Learning and development (L&D) programs can be a challenge for most organizations. Unfortunately, some of the most robust and effective programs require large budgets that companies just don’t have. HR needs to build solid business cases for their L&D programs, but it is difficult to track the return on investment for these programs.

Besides the budgetary constraints, L&D faces another obstacle. Keeping employees engaged. In-person training has a reputation for being boring and is not something employees look forward to. Webinars, especially pre-recorded ones, are even worse as employees multitask with emails or phone calls.

One more challenge to consider is ensuring the information is retainable and applicable to employees’ day to day. If employees are already not looking forward to sitting in training, they most likely don’t see how the information will benefit them. Additionally, nothing is retained when multitasking.

So how do you create a learning and development program that is effective and engaging?

The first step is creating a learning culture within the organization. Have leaders buy-in and show them the value of properly trained talent. They should show support for the learning programs and encourage their employees to participate. Leaders should also contribute to the content to make sure it is relevant for the employees.

For promotions, preference can be given to employees who have completed certain L&D programs. It creates clearer paths to leadership for employees and the foundation for succession plans for leaders. This incorporates and promotes a learning environment into the company’s culture. Employees won’t give a second thought when asked to take a training and may even seek out the learning opportunities.

Creating a learning culture will also make it easier to build a business case for L&D. Any effective and engaging program is going to need a decent budget, at least initially. Time, money, and resources will be needed to determine the learning needs.  Then, even more time, money, and resources will be needed to develop the content. But once created, costs can be managed to update the content.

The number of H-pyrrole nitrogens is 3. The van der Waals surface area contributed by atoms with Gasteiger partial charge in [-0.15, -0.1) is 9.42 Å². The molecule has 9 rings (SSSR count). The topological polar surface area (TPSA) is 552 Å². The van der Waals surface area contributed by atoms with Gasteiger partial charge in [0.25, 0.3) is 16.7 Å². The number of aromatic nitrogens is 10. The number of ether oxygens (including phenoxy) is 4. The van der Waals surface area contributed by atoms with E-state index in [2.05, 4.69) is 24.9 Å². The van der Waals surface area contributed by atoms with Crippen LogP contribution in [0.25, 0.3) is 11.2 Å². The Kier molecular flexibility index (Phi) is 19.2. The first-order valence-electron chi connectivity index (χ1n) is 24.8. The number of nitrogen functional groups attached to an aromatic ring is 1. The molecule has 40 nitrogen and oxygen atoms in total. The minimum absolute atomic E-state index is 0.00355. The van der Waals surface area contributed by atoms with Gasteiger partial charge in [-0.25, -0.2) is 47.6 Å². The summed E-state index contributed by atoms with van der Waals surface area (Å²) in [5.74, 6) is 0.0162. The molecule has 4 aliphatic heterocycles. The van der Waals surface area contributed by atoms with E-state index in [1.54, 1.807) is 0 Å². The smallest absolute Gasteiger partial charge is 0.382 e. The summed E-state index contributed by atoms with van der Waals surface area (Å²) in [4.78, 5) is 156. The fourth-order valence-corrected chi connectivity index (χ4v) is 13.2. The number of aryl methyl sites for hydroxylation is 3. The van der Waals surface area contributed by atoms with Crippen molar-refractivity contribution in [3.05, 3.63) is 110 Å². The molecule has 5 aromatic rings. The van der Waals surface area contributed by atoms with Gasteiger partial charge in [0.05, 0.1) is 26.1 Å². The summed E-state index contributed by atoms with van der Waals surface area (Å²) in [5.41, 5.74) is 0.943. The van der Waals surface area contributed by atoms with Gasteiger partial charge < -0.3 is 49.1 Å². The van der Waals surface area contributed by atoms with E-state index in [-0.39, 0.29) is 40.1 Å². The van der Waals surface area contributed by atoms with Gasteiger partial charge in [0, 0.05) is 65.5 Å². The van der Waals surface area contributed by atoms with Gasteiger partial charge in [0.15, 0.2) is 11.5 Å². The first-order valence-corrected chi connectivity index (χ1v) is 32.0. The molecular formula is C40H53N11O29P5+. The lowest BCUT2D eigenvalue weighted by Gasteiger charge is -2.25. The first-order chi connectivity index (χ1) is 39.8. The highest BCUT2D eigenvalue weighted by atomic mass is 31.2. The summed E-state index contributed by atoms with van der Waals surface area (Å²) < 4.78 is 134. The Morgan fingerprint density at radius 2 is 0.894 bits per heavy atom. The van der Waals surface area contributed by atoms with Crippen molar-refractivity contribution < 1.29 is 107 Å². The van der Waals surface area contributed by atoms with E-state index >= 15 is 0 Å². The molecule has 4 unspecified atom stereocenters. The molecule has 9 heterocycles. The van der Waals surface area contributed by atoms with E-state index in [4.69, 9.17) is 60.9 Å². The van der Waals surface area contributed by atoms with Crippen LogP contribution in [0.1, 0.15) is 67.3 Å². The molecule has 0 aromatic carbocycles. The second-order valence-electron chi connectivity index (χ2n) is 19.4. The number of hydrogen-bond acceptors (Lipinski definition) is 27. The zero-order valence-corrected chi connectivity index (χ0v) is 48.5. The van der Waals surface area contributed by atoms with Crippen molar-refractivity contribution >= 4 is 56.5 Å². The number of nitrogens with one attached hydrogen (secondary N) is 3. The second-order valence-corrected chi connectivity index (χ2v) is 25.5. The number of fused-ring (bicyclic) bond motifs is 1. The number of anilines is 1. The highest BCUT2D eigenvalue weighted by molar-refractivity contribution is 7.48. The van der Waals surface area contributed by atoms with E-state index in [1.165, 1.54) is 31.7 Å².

Technology is providing innovative solutions through microlearning, virtual reality, and gamification.

Microlearning is creating small, quick learning programs that solve the day to day issues employees may face. The topics should be easily identifiable and not much more than fifteen minutes. Employees should also be able to easily access the trainings, even on the go.

Gamification makes L&D fun. It applies the fundamentals of a game, like challenges and scores, to a learning initiative. Virtual reality (VR) also makes gamification an enticing tool. Safe driving courses or customer service courses during simulated rush hours can be very impactful. VR can even save lives by providing training for first responders.

Even though technology is providing a method to make L&D effective and engaging, it can provide a bigger benefit. It will be easier to measure participation and determine how impactful the training is. Gamification gives scores which can easily translate to how well the employee understood the content.

Learning and development is just another aspect of HR being impacted by ever-advancing technology. Virtual reality, gamification, and microlearning all can revitalize a dead L&D program. But, learning must be valued and integrated throughout the company’s culture. Without it, L&D will never be able to make an impact.

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